For purely soccer reasons, I would like to see D.C. United doing well. Under the guidance of Kevin Payne, this is a club that has always played, at any rate always tried to play, a skill-based version of soccer.
For its first three years, coached by Bruce Arena, it excelled - largely because of the influence of one player, Marco Etcheverry. The stylistic superiority continued for a few years after that, under Thomas Rongen, Ray Hudson and Peter Nowak, but it was clearly slipping.
Now, it has disappeared, which is greatly to be regretted -- not least because no other MLS club has stepped up to take over the mantle of “most admired”: that is, admittedly, a mantle that I have bestowed - but why not, given that MLS seems to be not the least bit interested in giving out awards for good soccer?
I’ll modify that criticism -- I think that Real Salt Lake, after three years in John Ellinger’s stylistic wastelands, now plays good, skillful soccer under Jason Kreis. Even better, it has been rewarded for its devotion to skill by winning last year’s MLS cup.
D.C. United, instead, has labored painfully on, rudderless, clueless and winless. Yesterday, D.C. brought its eight-game winless streak to an end with a 2-0 victory over the Philadelphia Union. A win is a win, for sure, but a home win against a team with a record almost as bad as D.C.’s own is hardly anything to crow about.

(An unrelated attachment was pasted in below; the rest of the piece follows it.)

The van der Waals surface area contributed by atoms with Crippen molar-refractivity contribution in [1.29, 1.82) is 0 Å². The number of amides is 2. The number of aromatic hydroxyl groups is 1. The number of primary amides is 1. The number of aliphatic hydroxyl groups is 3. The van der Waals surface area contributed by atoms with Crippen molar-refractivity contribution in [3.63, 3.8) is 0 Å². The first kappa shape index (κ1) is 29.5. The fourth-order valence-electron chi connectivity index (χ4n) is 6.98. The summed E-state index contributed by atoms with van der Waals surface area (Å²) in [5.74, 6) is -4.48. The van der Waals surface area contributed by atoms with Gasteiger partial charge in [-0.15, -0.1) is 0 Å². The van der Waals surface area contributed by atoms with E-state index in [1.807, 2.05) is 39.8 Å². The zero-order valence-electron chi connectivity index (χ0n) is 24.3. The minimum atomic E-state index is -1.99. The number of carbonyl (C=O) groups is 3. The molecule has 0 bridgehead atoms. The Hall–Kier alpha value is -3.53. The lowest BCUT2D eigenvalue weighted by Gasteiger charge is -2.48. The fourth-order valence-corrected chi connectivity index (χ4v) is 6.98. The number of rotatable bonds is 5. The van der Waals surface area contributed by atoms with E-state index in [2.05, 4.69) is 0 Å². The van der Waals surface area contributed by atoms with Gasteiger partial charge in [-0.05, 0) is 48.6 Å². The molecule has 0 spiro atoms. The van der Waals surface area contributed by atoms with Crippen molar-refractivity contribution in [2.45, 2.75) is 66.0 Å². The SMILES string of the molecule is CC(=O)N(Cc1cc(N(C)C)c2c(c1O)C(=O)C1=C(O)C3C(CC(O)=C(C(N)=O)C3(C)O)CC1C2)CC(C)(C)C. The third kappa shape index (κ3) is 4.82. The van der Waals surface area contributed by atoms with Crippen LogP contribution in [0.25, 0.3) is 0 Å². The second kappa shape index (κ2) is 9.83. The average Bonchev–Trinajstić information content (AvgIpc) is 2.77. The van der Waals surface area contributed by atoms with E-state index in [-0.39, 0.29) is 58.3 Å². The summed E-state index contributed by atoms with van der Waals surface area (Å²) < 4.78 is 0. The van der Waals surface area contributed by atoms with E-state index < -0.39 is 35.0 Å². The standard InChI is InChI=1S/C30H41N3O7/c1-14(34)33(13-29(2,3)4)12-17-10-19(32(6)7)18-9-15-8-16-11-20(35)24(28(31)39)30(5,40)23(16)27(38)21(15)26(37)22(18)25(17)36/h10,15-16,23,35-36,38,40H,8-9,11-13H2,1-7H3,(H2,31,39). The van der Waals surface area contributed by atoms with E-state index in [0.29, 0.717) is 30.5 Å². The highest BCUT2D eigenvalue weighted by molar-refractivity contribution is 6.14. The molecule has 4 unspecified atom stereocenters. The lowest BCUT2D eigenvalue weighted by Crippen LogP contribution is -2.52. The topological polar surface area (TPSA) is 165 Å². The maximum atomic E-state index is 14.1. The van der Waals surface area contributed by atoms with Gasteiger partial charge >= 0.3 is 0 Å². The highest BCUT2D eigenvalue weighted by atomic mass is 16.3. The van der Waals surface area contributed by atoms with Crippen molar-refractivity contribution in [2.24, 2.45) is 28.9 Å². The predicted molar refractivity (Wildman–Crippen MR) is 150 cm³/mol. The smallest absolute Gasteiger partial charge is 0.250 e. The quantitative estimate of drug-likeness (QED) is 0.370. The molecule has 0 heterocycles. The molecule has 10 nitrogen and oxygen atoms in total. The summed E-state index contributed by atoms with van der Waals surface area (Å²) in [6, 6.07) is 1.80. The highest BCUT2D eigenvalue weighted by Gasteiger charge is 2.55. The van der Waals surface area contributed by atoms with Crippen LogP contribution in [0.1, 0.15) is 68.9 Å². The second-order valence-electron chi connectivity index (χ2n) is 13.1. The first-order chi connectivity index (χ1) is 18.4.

D.C. did look better than they have in recent games, but it has still a long way to go before they resemble the teams of the late 1990s. Both of D.C.’s goals came from Danny Allsopp, who does not really fit my definition of a player at all. His passing and his ball control are poor, and his goal-scoring so far has been almost nonexistent. But yesterday he was gifted a free shot on goal by an awful mis-kick from Union defender Danny Califf -- and Allsopp responded perfectly to score. Later, he ran on to Andy Najar’s pass, unchallenged, to score a confident second. Allsopp’s other contributions to the game were barely visible, but I’m not about to be hard on a player whose only skill seems to be to score when the chances come - in these days of minimal scoring, that is a talent to be treasured. If only Allsopp could display it more frequently.